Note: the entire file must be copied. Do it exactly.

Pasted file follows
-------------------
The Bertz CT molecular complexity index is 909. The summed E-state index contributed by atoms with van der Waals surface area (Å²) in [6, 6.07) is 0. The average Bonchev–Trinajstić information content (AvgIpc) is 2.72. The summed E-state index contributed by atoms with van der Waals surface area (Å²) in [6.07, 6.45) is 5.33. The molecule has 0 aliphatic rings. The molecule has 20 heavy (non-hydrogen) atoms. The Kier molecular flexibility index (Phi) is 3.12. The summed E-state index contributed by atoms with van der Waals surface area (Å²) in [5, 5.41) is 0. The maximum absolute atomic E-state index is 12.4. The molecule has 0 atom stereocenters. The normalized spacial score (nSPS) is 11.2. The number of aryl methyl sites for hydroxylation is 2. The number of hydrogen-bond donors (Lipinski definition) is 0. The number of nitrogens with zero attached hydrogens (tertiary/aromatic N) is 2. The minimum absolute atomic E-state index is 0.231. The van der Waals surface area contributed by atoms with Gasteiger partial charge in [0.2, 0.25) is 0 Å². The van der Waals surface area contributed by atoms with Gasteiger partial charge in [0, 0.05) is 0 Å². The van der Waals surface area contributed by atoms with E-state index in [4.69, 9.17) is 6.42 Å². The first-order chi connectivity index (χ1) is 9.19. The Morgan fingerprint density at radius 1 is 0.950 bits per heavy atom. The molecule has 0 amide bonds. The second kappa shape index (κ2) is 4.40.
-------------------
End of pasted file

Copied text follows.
The Bertz CT molecular complexity index is 909. The summed E-state index contributed by atoms with van der Waals surface area (Å²) in [6, 6.07) is 0. The average Bonchev–Trinajstić information content (AvgIpc) is 2.72. The summed E-state index contributed by atoms with van der Waals surface area (Å²) in [6.07, 6.45) is 5.33. The molecule has 0 aliphatic rings. The molecule has 20 heavy (non-hydrogen) atoms. The Kier molecular flexibility index (Phi) is 3.12. The summed E-state index contributed by atoms with van der Waals surface area (Å²) in [5, 5.41) is 0. The maximum absolute atomic E-state index is 12.4. The molecule has 0 atom stereocenters. The normalized spacial score (nSPS) is 11.2. The number of aryl methyl sites for hydroxylation is 2. The number of hydrogen-bond donors (Lipinski definition) is 0. The number of nitrogens with zero attached hydrogens (tertiary/aromatic N) is 2. The minimum absolute atomic E-state index is 0.231. The van der Waals surface area contributed by atoms with Gasteiger partial charge in [0.2, 0.25) is 0 Å². The van der Waals surface area contributed by atoms with Gasteiger partial charge in [0, 0.05) is 0 Å². The van der Waals surface area contributed by atoms with E-state index in [4.69, 9.17) is 6.42 Å². The first-order chi connectivity index (χ1) is 9.19. The Morgan fingerprint density at radius 1 is 0.950 bits per heavy atom. The molecule has 0 amide bonds. The second kappa shape index (κ2) is 4.40.